|WikiProject Plants||(Rated Start-class, Mid-importance)|
I'm thinking of purchasing some Hydrangea Macrophylias of different colours.
Do these flowers start off at a height of 4 foot or are they much smaller?
- Nick--this talk page is reserved for discussions about the content of Wikipedia's Hydrangea page. There is a forum web site that would better meet your needs: .Pinethicket (talk) 21:55, 28 July 2009 (UTC)
Clarification of pruning and subsequent flowering timing
I am "reporting" a confusion to the reader (me). I do not know the correct information, but my point is that my desire for the information was not addressed by the currently present text.
Under "Cultivation and uses"
..... Some are best pruned on an annual basis when the new leaf buds begin to appear. .... Other species only flower on 'old wood'. Thus new wood resulting from pruning will not produce flowers until the following season. ....
It is very important to know which "some" are and which "other" are. It would be great if someone who knows this information and/or can provide links to the information could contribute it.
- JaySmithWiki, I think this USDA page found in the references could provide you enough information to make some edits, if you were inclined, or at least give you some additional info. --220.127.116.11 (talk) 17:21, 8 July 2011 (UTC)
Colors and Acidity Section
The article references this USDA page, which says the following about color and acidity:
Flower color in H. macrophylla is dependent on cultivar and aluminum availability. Aluminum is necessary to produce the blue pigment for which bigleaf hydrangea is noted. Most garden soils have adequate aluminum, but the aluminum will not be available to the plant if the soil pH is high. For most bigleaf hydrangea cultivars, blue flowers will be produced in acidic soil (pH 5.5 and lower), whereas neutral to alkaline soils (pH 6.5 and higher) will usually produce pink flowers. Between pH 5.5 and pH 6.5, the flowers will be purple (see image at left) or a mixture of blue and pink flowers will be found on the same plant.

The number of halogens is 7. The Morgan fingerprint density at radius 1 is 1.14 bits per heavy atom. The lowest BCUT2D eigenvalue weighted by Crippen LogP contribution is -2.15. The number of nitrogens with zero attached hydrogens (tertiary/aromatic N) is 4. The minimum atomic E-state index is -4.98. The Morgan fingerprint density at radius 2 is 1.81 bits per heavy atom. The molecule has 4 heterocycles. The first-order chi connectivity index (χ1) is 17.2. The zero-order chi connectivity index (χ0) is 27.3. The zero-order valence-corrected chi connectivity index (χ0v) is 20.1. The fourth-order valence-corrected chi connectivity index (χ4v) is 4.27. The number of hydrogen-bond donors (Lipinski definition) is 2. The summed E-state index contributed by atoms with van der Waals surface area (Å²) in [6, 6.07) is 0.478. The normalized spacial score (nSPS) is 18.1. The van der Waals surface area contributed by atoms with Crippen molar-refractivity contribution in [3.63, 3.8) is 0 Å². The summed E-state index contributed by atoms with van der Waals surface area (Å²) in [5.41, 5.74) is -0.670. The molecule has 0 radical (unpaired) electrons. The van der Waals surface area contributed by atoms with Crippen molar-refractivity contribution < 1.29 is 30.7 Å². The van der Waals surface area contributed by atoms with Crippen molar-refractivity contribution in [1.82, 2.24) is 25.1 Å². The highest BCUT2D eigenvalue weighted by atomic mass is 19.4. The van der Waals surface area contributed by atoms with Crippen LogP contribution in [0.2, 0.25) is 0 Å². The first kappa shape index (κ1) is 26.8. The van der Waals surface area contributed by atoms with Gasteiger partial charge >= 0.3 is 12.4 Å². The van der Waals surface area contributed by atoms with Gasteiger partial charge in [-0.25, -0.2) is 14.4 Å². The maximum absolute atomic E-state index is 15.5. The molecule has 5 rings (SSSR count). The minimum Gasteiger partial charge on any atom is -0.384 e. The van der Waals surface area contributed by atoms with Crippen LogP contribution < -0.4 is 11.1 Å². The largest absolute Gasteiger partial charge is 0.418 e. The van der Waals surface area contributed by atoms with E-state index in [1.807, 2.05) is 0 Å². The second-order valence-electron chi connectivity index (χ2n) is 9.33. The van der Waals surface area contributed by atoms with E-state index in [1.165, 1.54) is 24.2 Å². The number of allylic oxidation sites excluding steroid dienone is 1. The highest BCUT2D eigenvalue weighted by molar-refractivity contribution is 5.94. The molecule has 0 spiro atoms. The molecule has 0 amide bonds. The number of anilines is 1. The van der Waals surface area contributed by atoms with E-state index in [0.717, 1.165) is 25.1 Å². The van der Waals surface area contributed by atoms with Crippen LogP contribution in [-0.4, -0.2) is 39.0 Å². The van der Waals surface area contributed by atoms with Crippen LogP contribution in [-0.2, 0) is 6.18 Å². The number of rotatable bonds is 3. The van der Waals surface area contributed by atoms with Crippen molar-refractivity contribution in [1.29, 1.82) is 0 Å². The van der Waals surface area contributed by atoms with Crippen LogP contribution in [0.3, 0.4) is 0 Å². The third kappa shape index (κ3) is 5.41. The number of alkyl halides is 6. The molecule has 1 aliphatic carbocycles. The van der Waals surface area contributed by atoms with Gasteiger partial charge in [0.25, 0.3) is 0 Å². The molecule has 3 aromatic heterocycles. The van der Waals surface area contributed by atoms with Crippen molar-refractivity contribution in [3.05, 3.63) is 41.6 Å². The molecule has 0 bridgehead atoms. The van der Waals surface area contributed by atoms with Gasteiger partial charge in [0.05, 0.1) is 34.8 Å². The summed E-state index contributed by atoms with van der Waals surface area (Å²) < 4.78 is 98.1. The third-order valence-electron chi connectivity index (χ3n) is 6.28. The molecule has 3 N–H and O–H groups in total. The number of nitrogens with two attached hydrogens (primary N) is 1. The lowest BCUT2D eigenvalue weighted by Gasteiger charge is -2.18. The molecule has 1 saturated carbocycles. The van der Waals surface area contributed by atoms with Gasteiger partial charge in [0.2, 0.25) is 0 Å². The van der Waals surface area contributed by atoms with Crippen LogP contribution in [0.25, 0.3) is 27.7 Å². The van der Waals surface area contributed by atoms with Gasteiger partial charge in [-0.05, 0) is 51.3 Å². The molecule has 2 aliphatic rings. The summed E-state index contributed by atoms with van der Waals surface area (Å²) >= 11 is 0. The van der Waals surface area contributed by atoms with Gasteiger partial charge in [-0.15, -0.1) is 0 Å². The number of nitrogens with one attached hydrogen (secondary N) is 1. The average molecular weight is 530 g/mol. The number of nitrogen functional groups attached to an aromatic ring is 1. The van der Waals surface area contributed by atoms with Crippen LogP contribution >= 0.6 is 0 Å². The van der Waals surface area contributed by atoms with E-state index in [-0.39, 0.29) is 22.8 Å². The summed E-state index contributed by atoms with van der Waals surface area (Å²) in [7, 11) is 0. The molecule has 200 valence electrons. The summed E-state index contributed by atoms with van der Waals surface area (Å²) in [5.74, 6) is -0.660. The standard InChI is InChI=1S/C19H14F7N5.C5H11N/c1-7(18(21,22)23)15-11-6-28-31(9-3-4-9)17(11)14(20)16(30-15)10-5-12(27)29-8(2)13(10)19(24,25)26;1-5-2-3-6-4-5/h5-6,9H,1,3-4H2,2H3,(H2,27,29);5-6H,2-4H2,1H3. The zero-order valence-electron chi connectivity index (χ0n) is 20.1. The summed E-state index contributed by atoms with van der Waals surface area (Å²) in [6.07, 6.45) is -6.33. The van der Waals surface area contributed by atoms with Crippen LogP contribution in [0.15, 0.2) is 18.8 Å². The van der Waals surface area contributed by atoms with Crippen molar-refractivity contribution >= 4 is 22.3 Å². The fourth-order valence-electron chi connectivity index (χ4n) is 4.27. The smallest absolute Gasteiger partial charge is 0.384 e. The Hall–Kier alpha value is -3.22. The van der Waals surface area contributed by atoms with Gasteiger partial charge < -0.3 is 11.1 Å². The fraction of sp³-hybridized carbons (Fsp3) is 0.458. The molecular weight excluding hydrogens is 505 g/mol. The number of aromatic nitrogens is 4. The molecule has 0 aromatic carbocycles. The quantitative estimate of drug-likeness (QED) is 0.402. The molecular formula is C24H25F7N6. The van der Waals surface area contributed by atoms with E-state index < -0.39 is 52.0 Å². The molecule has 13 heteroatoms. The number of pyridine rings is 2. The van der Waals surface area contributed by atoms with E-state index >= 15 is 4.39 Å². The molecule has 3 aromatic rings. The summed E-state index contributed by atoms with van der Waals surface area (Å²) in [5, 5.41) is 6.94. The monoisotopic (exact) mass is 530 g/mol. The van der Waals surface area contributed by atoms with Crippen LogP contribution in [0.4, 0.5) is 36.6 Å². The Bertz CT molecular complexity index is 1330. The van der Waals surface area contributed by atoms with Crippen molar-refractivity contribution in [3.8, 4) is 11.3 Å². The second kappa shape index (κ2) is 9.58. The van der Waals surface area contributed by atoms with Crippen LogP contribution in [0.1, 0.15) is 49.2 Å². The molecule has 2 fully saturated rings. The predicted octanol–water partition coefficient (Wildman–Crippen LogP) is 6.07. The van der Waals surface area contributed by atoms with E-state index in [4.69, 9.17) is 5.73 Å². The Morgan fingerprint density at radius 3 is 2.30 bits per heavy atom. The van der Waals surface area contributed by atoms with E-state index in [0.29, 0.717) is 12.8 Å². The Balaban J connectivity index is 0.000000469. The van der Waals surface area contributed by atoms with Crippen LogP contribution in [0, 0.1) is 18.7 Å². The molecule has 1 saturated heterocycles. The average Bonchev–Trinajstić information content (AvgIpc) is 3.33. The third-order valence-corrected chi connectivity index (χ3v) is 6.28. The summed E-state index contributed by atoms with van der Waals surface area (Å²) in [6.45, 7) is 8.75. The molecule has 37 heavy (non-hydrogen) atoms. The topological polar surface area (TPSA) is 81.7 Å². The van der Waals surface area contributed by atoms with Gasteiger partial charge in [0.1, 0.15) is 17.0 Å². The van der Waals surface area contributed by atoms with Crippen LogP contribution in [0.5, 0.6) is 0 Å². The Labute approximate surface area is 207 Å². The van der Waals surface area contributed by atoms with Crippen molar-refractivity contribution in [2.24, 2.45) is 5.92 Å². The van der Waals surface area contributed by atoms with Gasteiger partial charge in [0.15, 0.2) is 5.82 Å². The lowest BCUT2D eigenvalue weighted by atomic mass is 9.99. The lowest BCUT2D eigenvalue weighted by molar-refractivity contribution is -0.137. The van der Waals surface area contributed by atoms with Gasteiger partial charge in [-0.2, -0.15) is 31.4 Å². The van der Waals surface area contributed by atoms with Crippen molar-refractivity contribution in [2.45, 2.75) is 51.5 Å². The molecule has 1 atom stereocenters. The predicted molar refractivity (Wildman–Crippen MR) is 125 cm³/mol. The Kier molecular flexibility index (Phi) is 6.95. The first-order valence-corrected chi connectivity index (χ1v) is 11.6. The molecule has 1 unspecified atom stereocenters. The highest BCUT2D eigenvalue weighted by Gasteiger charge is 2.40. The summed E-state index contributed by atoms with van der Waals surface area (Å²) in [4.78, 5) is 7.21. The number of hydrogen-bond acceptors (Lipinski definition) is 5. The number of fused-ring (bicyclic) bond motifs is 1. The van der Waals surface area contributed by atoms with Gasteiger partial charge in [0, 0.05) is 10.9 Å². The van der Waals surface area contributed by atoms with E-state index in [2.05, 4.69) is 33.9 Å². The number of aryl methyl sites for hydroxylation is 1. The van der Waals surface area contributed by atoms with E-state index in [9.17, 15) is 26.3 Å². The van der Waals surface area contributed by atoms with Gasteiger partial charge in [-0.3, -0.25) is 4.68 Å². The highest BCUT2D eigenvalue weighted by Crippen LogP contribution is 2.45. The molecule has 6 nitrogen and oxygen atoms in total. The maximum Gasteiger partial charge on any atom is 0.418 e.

Looking at the other citation, from U of Georgia:
Research has determined that the actual mechanism of color variation is due to the presence or absence of aluminum compounds in the flowers. If aluminum is present within the plant, the color is blue. If it is present in small quantities, the color is "in between," and if it is absent, the flowers are pink.
Soil pH indirectly affects flower color by affecting the availability of aluminum in the soil. When the soil is acid (pH 5.5 or lower), aluminum is generally more available to the roots. When the soil is neutral or alkaline (pH 7.0 or higher), the availability of aluminum is decreased and flowers are more pink.
Both resource seems to contradict the claim of "very pale cream petals" for neutral pHs (in H. macrophylla), yet are used as citations. I wanted to note this before making changes, in case there's something I'm missing (I'm not exactly a flower biochemistry buff). --18.104.22.168 (talk) 17:21, 8 July 2011 (UTC)
- I'm also not an expert, but it clearly depends on what other colors are produced by the plant. If it's not making any red pigment, then without blue it will be cream; if it does, it will come out pink. So they're not entirely contradictory, it's just that red is controlled independently of the pH. KarlM (talk) 19:05, 10 July 2011 (UTC)